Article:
Today, much of the nation is so addicted to partisan indignation that "day-to-day" indignation isn't enough to feed the addiction. So, we're reaching into America's past to help us get our fix. In 2016, Democrats in the Louisiana state legislature tabled a bill that would have required fourth through sixth graders to recite the opening lines of the Declaration. They didn't table it because they thought it would be too difficult or too patriotic. They tabled it because the requirement would include the phrase “all men are created equal" and the progressives in the Louisiana legislature didn't want the children to have to recite a lie. Representative Barbara Norton said, “One thing that I do know is, all men are not created equal. When I think back in 1776, July the fourth, African Americans were slaves. And for you to bring a bill to request that our children will recite the Declaration, I think it's a little bit unfair to us. To ask our children to recite something that's not the truth. And for you to ask those children to repeat the Declaration stating that all men's are free. I think that's unfair."

Remarkable — an elected representative saying it wouldn't be fair for students to have to recite the Declaration because “all men are not created equal." Another Louisiana Democrat explained that the government born out of the Declaration “was used against races of people." I guess they missed that part in school where they might have learned that the same government later made slavery illegal and amended the Constitution to guarantee all men equal protection under the law. The 13th, 14th, and 15th Amendments were an admission of guilt by the nation regarding slavery, and an effort to right the wrongs.

Yet, the progressive logic goes something like this: many of the men who signed the Declaration of Independence, including Thomas Jefferson who wrote it, owned slaves; slavery is evil; therefore, the Declaration of Independence is not valid because it was created by evil slave owners.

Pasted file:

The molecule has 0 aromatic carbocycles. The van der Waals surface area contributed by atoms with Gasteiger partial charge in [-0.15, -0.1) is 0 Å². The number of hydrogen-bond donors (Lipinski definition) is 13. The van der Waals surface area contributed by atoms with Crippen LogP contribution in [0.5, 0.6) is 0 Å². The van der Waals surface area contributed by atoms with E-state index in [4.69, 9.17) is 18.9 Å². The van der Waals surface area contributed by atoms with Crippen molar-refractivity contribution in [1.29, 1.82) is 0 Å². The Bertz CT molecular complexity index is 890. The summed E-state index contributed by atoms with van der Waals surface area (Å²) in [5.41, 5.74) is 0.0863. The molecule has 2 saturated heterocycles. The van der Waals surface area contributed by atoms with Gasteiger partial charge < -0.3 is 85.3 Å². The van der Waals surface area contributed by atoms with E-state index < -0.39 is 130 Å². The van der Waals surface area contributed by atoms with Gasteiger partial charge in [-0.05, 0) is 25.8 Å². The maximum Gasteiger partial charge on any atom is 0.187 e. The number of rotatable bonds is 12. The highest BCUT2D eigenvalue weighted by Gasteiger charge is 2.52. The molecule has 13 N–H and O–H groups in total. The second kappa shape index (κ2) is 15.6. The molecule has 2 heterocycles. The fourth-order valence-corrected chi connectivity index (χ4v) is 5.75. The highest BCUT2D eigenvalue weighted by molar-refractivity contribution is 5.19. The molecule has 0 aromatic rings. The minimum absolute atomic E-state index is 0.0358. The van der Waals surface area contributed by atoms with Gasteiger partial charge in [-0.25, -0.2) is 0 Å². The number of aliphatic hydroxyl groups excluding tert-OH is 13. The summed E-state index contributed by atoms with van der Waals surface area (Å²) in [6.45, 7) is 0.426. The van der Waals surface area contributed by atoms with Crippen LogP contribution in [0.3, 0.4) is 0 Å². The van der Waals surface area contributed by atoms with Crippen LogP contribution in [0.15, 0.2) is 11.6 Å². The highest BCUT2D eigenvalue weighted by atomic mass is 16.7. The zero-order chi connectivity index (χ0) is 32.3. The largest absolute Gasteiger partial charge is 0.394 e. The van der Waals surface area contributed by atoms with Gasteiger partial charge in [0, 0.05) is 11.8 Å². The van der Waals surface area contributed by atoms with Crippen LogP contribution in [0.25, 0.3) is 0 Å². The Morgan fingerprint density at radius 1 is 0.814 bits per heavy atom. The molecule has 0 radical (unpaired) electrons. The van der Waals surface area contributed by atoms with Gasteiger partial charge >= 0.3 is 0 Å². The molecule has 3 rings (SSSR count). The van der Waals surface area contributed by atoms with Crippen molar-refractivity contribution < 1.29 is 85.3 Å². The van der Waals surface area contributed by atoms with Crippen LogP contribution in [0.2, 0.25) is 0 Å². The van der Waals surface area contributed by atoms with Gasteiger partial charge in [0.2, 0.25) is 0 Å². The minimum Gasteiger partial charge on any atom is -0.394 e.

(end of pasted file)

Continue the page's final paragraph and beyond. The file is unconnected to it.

It's a sad reality that the left has a very hard time appreciating the universal merits of the Declaration of Independence because they're so hung up on the long-dead issue of slavery. And just to be clear — because people love to take things out of context — of course slavery was horrible. Yes, it is a total stain on our history. But defending the Declaration of Independence is not an effort to excuse any aspect of slavery.

Okay then, people might say, how could the Founders approve the phrase “All men are created equal," when many of them owned slaves? How did they miss that?

They didn't miss it. In fact, Thomas Jefferson included an anti-slavery passage in his first draft of the Declaration. The paragraph blasted King George for condoning slavery and preventing the American Colonies from passing legislation to ban slavery:

He has waged cruel war against human nature itself, violating its most sacred rights to life and liberty in the persons of a distant people who never offended him, captivating and carrying them into slavery in another hemisphere... Determined to keep open a market where men should be bought and sold, he has prostituted his negative for suppressing every legislative attempt to prohibit or to restrain this execrable commerce.

We don't say “execrable" that much anymore. It means, utterly detestable, abominable, abhorrent — basically very bad.

Jefferson was upset when Georgia and North Carolina threw up the biggest resistance to that paragraph. Ultimately, those two states twisted Congress' arm to delete the paragraph.